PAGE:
He never entered the Capitol, and although Couy was vaguely aware of “foolish” conduct by some who were there, after a time, he left. “I didn’t fight with security guards, I didn’t push through any barricades, I didn’t do one thing that day that convicts my conscience at all.”
Taken into Custody
Doubting and in disbelief at the events following the 2020 elections, Couy planned another trip to Washington, D.C. so he could witness the inauguration of Joe Biden with his own eyes. He explains, “These days I don’t believe anything the media tells or shows us. I just wanted to be there to see it. I felt like I had that right.” Three days before the inauguration, Couy arrived in D.C. He reveals, “As I was giving an interview to a media company, I was surrounded by FBI agents and taken into custody. I was interrogated. I felt like all I was going to have to do was talk to them a little while and they would let me go. They wanted to see my phone.” With lingering faith in the system, he relented. “I have ten years of my life on my phone, but I can stand behind it all, so I let them see it. I gave them my phone and then they hauled me off to a jail somewhere in Washington, D.C.”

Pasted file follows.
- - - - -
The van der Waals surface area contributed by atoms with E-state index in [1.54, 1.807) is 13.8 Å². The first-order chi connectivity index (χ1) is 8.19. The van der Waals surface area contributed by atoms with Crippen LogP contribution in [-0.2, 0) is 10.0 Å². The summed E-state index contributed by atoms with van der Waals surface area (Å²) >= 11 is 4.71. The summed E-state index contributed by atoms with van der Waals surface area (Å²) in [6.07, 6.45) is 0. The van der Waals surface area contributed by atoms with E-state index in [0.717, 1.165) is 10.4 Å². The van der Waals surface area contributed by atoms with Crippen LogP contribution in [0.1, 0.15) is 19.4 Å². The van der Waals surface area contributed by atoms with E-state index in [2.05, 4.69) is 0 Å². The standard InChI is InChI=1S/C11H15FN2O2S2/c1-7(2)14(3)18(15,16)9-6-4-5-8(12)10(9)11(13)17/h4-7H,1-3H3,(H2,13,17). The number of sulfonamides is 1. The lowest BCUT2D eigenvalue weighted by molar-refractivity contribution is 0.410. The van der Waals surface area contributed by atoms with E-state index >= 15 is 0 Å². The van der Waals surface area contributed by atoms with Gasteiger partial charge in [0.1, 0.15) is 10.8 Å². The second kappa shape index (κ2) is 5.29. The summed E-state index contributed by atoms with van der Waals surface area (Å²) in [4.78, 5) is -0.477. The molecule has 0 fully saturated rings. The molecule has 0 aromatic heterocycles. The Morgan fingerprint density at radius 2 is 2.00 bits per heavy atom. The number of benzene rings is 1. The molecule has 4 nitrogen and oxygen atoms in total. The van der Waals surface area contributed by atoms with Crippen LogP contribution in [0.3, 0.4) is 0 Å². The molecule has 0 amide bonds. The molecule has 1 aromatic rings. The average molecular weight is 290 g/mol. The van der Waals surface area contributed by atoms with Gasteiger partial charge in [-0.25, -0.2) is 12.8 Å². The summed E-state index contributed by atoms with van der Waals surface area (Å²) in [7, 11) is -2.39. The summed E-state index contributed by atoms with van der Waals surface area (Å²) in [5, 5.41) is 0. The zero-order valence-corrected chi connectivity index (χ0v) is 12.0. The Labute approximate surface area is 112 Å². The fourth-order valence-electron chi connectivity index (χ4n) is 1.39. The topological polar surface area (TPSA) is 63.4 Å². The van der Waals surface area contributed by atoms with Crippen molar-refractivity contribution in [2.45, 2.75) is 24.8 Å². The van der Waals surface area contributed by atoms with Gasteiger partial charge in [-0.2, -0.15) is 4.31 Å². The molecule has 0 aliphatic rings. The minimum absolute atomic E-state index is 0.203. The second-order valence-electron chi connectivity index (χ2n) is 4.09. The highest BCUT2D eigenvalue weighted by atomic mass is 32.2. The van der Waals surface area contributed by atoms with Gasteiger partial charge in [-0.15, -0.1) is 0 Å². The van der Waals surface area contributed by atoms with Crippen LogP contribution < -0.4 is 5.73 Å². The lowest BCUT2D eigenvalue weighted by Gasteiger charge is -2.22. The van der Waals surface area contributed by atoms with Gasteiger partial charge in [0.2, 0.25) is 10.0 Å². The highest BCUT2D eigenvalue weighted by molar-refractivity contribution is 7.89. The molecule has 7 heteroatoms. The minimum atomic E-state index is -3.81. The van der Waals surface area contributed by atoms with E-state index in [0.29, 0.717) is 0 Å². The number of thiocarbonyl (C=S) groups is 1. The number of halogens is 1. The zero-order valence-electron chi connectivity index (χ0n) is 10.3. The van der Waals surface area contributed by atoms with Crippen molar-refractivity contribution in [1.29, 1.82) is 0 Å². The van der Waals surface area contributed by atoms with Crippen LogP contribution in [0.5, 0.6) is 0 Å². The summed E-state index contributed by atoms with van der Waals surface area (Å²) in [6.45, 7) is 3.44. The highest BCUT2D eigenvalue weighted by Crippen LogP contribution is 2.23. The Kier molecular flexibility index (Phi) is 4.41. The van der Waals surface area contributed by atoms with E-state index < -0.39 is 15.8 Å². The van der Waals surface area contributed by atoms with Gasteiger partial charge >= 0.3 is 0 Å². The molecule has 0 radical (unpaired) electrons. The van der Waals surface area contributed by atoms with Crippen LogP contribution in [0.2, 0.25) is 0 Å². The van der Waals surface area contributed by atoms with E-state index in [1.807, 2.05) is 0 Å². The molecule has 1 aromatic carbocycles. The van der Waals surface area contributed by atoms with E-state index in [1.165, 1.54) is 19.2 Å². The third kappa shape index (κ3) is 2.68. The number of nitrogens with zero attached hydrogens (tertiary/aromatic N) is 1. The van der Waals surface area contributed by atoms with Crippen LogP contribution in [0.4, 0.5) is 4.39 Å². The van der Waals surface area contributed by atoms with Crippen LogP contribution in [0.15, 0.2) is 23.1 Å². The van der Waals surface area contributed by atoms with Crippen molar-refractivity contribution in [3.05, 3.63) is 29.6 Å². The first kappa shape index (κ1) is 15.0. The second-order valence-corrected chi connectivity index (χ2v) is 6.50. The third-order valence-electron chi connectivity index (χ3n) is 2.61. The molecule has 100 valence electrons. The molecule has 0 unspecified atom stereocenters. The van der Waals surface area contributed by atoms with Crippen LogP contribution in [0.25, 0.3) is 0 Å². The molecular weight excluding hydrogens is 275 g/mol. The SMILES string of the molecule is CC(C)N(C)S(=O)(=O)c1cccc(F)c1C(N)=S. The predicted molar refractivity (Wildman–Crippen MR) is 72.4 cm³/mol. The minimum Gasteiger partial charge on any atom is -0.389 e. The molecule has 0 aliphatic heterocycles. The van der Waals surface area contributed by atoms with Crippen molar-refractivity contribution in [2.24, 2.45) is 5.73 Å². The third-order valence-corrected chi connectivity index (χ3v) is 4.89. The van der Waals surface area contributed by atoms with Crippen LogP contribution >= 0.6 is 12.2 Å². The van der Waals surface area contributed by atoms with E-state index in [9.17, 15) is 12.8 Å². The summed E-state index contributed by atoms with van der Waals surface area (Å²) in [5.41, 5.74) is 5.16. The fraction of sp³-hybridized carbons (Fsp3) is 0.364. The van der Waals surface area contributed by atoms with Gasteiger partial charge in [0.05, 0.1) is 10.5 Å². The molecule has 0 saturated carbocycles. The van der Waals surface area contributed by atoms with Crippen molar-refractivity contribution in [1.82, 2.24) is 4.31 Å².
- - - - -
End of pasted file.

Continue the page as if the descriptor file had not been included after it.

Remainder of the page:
Couy was charged with misdemeanor “trespassing into an authorized zone,” and thrust into conditions unfit for the vilest criminal. He goes into detail: “The first jail they took me in; I wouldn’t even put an animal in that place. I have never seen so many bugs in a building before in my life. The bed in my cell was moving with bugs. It was the most disgusting, inhumane place I’ve ever seen in my life. I spent the first 24 hours in there.” The FBI then moved him to the D.C. Department of Corrections. Harboring doubts about the Covid test, Couy soon learned the pain of non-compliance. “As they were processing me, they wanted me to take a covid test and I told them that I wasn’t sick. I explained that I was an elected official and that I had my own opinion about the test and that I didn’t want to take one. They didn’t know what to do with me. I think I was the first one who ever refused to take a test, so, they threw me in a cell in 24 hour-a-day solitary confinement for nine days,” he recounts.